Works for Everything

Three of the most common and essential tools of any Tour mechanic’s collection: electrical tape, duct tape, and a toe strap.


Don’t Tell the Sponsors
Based on what I saw in the tool boxes, and regardless of the official team tool sponsor, Beta is very popular among team mechanics. One mechanic—who is officially supposed to use another brand of tools—referred to the brand as “the Snap-On of Italy,” and had a treasured set of Beta hex wrenches he purchased many years ago, at the urging of his mentor, that he still relies on almost daily.


Within Reach
Why a Garmin mount on a bike stand? So the mechanic can easily reach the head unit when pairing and calibrating a power meter.


Plug it In
Bora-Argon 18’s mechanics added this plug to a folding ruler for quick and precise saddle height checks. The plug fits into the crank arm’s mounting bolt, and keeps the bottom of the rule securely centered while the mechanic eyeballs the measurement.


Which Wheel
The Lotto NL-Jumbo mechanics have a very simple system for designating which wheels are the primary race wheels, and which belong to the spare bikes. If there’s a zip tie on the hub, the wheel belongs to a spare bike.


3 Basic Skills Every Cyclist Should Work On – How To Be A More Skilful Cyclist


Being skilful on your bike isn’t just about being able to bunnyhop, rail corners or wheelie. And, while they all help, staying aware of the basics that underpin all of these skills will help you to stay safe, ride fast and build your existing skill level.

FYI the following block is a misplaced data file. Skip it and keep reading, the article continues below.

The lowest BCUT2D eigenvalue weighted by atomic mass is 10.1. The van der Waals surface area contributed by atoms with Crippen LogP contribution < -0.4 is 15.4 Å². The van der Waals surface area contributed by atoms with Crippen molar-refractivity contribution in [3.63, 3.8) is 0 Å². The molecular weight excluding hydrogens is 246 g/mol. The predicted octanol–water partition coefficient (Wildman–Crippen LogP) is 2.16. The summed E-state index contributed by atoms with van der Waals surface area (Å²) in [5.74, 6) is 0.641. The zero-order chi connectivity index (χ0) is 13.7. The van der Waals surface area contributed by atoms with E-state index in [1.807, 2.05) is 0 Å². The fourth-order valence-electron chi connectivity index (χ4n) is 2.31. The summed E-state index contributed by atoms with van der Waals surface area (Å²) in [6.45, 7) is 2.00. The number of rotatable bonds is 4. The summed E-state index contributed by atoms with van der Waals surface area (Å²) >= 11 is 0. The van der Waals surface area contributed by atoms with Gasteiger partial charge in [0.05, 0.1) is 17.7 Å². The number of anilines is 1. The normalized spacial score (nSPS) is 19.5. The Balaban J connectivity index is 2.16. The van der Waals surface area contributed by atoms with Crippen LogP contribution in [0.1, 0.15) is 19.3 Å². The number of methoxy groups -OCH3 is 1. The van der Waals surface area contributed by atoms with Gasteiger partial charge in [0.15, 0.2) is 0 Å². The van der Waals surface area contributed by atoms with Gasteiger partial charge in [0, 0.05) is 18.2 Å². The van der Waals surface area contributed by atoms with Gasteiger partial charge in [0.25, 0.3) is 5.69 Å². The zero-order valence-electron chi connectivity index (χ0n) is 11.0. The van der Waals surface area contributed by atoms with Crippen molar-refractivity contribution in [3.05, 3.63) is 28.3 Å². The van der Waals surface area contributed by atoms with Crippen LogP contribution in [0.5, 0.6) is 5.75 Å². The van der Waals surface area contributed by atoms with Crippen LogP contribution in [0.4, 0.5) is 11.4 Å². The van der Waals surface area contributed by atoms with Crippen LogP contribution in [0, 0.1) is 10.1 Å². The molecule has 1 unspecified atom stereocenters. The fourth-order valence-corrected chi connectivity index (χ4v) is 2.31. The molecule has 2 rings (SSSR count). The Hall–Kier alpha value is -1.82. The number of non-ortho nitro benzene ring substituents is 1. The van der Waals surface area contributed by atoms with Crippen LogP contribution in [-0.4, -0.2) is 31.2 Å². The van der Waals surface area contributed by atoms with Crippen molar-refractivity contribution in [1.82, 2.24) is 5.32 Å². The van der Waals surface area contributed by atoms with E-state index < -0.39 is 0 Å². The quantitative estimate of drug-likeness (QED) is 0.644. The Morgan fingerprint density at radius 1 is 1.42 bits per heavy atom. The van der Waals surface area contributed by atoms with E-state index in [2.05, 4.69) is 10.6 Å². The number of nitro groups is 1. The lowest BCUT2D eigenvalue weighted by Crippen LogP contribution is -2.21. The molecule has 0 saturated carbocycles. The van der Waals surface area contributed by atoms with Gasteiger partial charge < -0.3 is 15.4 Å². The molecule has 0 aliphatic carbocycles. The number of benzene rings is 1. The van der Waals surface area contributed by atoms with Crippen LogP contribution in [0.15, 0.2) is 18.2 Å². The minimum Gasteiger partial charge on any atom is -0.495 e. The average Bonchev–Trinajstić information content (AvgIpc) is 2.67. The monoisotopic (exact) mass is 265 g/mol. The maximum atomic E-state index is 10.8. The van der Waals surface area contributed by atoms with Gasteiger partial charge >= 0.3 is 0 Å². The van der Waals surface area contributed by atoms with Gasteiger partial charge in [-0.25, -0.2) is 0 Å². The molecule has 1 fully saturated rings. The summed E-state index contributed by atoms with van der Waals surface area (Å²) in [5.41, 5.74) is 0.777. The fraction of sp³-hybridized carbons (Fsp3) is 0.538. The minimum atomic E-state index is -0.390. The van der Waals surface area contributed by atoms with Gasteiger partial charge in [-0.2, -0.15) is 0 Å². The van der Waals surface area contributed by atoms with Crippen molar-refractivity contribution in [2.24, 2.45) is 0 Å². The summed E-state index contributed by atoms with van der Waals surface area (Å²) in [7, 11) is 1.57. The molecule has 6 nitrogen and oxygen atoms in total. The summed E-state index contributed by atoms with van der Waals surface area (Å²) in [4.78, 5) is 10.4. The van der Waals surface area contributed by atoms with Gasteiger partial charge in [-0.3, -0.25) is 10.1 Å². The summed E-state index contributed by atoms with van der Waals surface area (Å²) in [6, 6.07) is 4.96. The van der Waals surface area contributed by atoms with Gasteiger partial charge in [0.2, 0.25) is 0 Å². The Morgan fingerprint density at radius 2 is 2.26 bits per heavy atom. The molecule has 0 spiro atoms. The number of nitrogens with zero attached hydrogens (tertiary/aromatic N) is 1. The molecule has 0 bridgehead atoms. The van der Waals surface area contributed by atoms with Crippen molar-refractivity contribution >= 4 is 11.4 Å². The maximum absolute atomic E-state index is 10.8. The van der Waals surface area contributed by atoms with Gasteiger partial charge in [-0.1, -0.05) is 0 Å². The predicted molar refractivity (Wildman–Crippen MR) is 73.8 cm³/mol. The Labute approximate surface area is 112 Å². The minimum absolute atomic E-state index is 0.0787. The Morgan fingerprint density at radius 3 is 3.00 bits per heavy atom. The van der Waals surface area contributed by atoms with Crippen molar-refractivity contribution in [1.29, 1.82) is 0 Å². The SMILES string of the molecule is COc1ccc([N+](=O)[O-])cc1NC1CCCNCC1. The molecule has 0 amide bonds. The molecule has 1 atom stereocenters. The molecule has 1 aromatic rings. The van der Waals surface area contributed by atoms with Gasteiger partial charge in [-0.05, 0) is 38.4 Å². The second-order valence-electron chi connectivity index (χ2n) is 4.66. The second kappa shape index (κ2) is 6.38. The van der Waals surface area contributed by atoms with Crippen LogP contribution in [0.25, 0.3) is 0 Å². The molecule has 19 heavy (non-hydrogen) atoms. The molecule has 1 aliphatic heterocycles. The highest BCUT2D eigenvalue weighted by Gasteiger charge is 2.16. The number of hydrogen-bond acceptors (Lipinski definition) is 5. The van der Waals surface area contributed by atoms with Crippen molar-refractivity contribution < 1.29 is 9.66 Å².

Watch more videos here.

Want to ride your bike from Canoga Park to Griffith Park? You’re a step closer

For cyclists and Los Angeles River strollers, it’s been the missing link to the Los Angeles River path across the San Fernando Valley.

But Los Angeles took a major step this week in completing the last 12 miles of a Los Angeles River Greenway that would allow Angelenos to walk and bike from Canoga Park to Griffith Park.

Gruen Associates, a 70-year-old Los Angeles-based urban design company, was picked Tuesday to lead the greenway design from Vanalden Avenue in Reseda to Zoo Drive in Griffith Park.

“The Los Angeles River is a common thread that links us to our history, and connects us to the natural world,” said Mayor Eric Garcetti, who grew up in Encino, in a statement. “This bikeway will give all Angelenos a new way to experience our city, build accessibility to our revitalized river, and expand green space for families to enjoy.

“I am proud to work with all of the partners who helped us reach this milestone.”

Portions of the bikeway, funded by both the city and Los Angeles County, have already been built.